U.S. organic grain acreage was up 30% this year compared to 2016 estimates, according to a recent Mercaris report cited by Food Navigator-USA. The total number of certified organic farms as of October was 17,188, a 15% increase from last year.
Mercaris' "2017 Organic and Non-GMO Acreage Report" released November 7 showed organic certifications for corn and soybeans grew by 17% and 26%, respectively, in 2016. Hay and alfalfa organic certifications edged up 1%, Food Navigator-USA reported.
Ryan Koory, a senior economist with Mercaris, told the publication the growth in newly certified organic farms planting corn and soybeans means they can meet ongoing demand when already existing organically certified farms rotate their crops to legumes, cover crops and pasture.
Demand for organic food shows no signs of slowing down, and sales continue to rise despite its higher price. USA Today reported in July that sales of organic food were up 8.4% from the previous year, hitting a record $43 billion in 2016. According to the Organic Trade Association’s 2017 Organic Industry Survey, roughly 40% of all organic food sales were produce. That translates to about 15% of all the fruits and vegetables Americans eat.
The global organic food market is projected to grow at a compound annual growth rate of more than 14% from 2016 to 2021, according to a recent TechSci Research report. The new OTA survey supports this belief as the organic sector once again showed signs of an upward trajectory. In fact, organic now accounts for 5.3% of total food sales in the U.S. Organic foods are in 82.3% of the country’s 117 million households.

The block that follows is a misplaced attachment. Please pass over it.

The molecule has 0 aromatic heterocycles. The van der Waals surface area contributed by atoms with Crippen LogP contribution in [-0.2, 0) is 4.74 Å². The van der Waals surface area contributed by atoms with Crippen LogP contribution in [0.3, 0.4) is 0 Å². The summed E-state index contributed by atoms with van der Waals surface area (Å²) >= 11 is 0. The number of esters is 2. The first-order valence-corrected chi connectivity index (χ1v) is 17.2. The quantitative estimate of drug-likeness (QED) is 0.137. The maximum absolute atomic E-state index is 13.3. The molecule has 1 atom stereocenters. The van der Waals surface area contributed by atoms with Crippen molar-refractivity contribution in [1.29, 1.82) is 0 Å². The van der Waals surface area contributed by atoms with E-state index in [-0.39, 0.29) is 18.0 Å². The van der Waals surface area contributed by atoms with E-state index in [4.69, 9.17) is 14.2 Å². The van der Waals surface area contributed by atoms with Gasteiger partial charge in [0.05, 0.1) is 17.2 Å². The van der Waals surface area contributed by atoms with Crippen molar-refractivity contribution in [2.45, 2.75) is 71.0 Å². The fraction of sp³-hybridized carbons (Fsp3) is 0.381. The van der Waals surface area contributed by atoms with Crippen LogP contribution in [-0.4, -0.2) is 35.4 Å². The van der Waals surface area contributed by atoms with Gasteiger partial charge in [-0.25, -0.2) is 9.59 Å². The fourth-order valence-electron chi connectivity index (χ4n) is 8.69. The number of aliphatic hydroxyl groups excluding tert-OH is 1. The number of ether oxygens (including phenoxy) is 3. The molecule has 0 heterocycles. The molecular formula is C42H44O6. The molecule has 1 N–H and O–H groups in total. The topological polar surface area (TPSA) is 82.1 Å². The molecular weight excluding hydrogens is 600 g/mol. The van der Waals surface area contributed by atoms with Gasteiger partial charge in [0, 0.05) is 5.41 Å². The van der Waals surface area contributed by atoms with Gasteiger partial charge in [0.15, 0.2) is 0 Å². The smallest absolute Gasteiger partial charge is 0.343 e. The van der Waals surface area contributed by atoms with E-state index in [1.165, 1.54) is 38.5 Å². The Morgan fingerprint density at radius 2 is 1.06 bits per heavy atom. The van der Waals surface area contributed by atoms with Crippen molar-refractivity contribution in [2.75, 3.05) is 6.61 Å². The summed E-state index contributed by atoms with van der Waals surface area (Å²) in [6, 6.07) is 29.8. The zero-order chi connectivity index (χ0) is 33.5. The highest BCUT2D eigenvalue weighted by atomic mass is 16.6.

The future also looks bright as more younger consumers embrace organic. In addition, a survey from the Organic Trade Association in September found millennials already are major buyers of organic products and will likely purchase even more when they become parents. A quarter of millennials currently are parents, but according to estimates, 80% of millennials will have children in the next 15 years.
Koory told Food Navigator-USA that a significant piece of the growth in organic production is the fact that investment is being made in the "primary feed ingredients of soy and corn," which make up the largest market for the organic sector. Beyond consumption in their most basic form, those staples also are fed to organically raised animals and included as ingredients in other organic food production.
One group that’s having a harder time keeping up with increased demand for organic produce is the American farmer. The process of transitioning to organic is both expensive and lengthy, taking roughly three years — a transition period when farmers follow organic standards but don't get paid organic prices. This often holds farmers back from making the change, though a new U.S. Department of Agriculture transitional certification may help those efforts.
While the direction is clearly trending toward more organic farms and crops, farmers have a long way to go before the production gets anywhere near the levels of conventionally grown crops. Until then, the goal of reaching peak organic production is still out there.